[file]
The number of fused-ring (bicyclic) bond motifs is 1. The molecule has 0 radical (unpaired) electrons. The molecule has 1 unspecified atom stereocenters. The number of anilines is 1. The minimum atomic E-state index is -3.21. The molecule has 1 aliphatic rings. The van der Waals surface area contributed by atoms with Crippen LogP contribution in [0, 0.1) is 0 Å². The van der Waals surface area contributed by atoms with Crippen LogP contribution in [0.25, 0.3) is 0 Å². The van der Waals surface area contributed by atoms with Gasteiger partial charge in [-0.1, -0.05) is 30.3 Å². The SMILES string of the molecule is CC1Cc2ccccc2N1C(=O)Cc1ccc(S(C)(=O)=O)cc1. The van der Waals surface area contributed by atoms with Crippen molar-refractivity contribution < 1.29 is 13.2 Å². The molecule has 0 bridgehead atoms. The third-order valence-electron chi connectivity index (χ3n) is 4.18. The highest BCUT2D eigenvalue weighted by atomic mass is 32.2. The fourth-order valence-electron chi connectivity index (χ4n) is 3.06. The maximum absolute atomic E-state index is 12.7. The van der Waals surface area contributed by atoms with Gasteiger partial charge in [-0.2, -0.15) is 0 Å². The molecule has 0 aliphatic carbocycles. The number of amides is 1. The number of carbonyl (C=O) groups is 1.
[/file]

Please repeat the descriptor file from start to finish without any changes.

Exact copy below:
The number of fused-ring (bicyclic) bond motifs is 1. The molecule has 0 radical (unpaired) electrons. The molecule has 1 unspecified atom stereocenters. The number of anilines is 1. The minimum atomic E-state index is -3.21. The molecule has 1 aliphatic rings. The van der Waals surface area contributed by atoms with Crippen LogP contribution in [0, 0.1) is 0 Å². The van der Waals surface area contributed by atoms with Crippen LogP contribution in [0.25, 0.3) is 0 Å². The van der Waals surface area contributed by atoms with Gasteiger partial charge in [-0.1, -0.05) is 30.3 Å². The SMILES string of the molecule is CC1Cc2ccccc2N1C(=O)Cc1ccc(S(C)(=O)=O)cc1. The van der Waals surface area contributed by atoms with Crippen molar-refractivity contribution < 1.29 is 13.2 Å². The molecule has 0 bridgehead atoms. The third-order valence-electron chi connectivity index (χ3n) is 4.18. The highest BCUT2D eigenvalue weighted by atomic mass is 32.2. The fourth-order valence-electron chi connectivity index (χ4n) is 3.06. The maximum absolute atomic E-state index is 12.7. The van der Waals surface area contributed by atoms with Gasteiger partial charge in [-0.2, -0.15) is 0 Å². The molecule has 0 aliphatic carbocycles. The number of amides is 1. The number of carbonyl (C=O) groups is 1.